In An Uncharted Country showcases ordinary men and women in and around Rugglesville, Virginia, as they struggle to find places and identities in their families and the community. This collection of short stories is Garstang’s first published book, and it has also won the Independent Publisher’s IPPY Gold Medal this year for Best Fiction in the Mid Atlantic.
Clifford Garstang grew up in the Midwest and received a BA from Northwestern University. After serving as a Peace Corps Volunteer, he earned an MA in English and a JD, both from Indiana University, and practiced international law in Singapore, Chicago, and Los Angeles with Sidley Austin, one of the largest law firms in the United States. Subsequently, he earned an MPA in International Development from Harvard University’s John F. Kennedy School of Government and worked for Harvard Law School as a legal reform consultant in Almaty, Kazakhstan. From 1996 to 2001, he was Senior Counsel for East Asia at the World Bank in Washington, D.C., where his work concentrated on China, Indonesia and Vietnam.
Garstang received an MFA from Queens University of Charlotte. His work has appeared in Virginia Quarterly Review, Shenandoah, Cream City Review, The Baltimore Review, Los Angeles Review, and elsewhere and has received Distinguished Mention in the Best American Series. He won the 2006 Confluence Fiction Prize and the 2007 GSU Review Fiction Prize, and has had a Walter E. Dakin Fellowship to the Sewanee Writers’ Conference and scholarships to both Sewanee and the Indiana University Writers’ Conference, as well as residencies at the Virginia Center for the Creative Arts and the Kimmel Harding Nelson Center for the Arts. This summer Clifford is attending the Sewanee Writers’ Conference as a Walter E. Dakin Fellow.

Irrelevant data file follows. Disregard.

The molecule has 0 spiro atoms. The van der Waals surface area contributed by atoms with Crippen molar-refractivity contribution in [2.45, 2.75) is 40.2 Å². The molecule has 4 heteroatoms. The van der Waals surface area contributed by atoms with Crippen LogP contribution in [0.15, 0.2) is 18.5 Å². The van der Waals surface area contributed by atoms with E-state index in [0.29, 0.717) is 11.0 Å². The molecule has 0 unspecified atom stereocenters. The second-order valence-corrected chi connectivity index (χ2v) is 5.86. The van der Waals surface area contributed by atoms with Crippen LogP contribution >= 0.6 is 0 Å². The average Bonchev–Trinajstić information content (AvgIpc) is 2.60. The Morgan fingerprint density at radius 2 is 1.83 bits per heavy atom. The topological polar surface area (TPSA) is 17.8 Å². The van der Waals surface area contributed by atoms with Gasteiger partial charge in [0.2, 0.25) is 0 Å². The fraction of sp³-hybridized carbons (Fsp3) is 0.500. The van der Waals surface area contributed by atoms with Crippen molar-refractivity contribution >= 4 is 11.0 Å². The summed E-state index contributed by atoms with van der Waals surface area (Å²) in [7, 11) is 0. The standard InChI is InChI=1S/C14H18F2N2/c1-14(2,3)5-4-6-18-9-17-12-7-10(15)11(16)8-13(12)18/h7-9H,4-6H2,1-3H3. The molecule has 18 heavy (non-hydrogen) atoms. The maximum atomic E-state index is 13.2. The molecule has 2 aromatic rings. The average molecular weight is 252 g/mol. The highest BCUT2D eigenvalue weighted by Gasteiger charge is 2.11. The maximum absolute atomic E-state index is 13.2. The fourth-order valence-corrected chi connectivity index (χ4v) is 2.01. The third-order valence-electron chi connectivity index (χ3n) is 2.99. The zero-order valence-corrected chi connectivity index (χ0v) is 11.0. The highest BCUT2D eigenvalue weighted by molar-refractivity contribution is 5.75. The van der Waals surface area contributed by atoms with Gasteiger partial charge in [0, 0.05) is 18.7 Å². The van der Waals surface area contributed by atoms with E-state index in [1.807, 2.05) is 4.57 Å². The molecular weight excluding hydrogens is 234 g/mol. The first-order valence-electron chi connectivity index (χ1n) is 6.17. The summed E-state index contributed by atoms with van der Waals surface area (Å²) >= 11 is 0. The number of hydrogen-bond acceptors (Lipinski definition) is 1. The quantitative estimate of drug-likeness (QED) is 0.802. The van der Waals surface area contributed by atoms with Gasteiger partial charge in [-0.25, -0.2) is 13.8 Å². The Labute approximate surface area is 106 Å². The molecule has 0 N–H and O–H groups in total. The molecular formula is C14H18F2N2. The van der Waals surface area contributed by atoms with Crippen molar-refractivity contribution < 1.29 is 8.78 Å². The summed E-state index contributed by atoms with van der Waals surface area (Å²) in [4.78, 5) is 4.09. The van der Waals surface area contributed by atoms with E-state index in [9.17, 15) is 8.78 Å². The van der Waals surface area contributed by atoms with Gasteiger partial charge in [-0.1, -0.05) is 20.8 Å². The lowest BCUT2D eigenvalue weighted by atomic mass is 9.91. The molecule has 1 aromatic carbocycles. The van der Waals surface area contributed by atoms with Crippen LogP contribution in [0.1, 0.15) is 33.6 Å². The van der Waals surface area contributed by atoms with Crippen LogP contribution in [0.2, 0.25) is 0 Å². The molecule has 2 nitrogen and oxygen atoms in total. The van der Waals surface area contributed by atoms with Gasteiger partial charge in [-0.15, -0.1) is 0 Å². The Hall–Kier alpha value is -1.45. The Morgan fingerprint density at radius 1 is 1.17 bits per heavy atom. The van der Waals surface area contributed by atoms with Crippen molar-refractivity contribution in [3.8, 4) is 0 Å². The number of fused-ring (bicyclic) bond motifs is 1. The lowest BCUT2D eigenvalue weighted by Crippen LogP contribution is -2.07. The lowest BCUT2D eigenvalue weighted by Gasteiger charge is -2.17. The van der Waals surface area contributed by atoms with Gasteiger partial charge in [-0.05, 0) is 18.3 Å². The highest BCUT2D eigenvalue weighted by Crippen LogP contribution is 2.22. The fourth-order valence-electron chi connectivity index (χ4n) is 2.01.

He is the editor of the new literary magazine Prime Number, and currently lives in the Shenandoah Valley of Virginia. His stories and book reviews have appeared in numerous publications. You can read more about Cliff and his book at CliffordGarstang.com.
Some of Cliff Garstang’s fondest memories of his time as a Volunteer in South Korea actually involved literature. In addition to his duties as an ESL teacher at the Education College of a provincial university, he also taught literature in the Arts and Sciences college — instead of having to stick to the repetitive nature of the conversation texts, he actually got to explore language in a completely different way. He was also able to direct a couple of plays, which he enjoyed thoroughly because it provided a structured opportunity to interact with students outside the classroom. They did “The Long Christmas Dinner” by Thornton Wilder one year and it was, he has to admit, a failure. It’s a beautiful play, but there’s very little action and depends a great deal on the dialogue, so it was tough for the audience. But during his second year as a PCV he directed his students an adaptation of The Man of Lamancha, focusing on the fight scenes, and that was a huge success.
Cliff also has one embarrassing admission that relates to literature during his time in Korea. He was thrilled to be able to get books from the Peace Corps office in Seoul and he picked up one that was very long and engrossing. He couldn’t put it down and one morning he “forgot” to go to school so he could stay home and finish it. He asked me not to tell anyone . . . sorry, Cliff. So what was the book?
To order In an Uncharted Country from Amazon, click on the book cover or the bold book title — and Peace Corps Worldwide, an Amazon Associate, will receive a small remittance that helps support these awards.
Extra Lives: Why Video Games Matter by Tom Bissell (Uzbekistan 1996-97) has just been published by Random House. Publishers Weekly ( in a starred review) called it “a scintillating meditation on the promise and discontents of video games.” In his book, Tom looks at not just his own passion for video games but also the games themselves. What separates good games from bad? Where do video games fit on the sliding scale of art?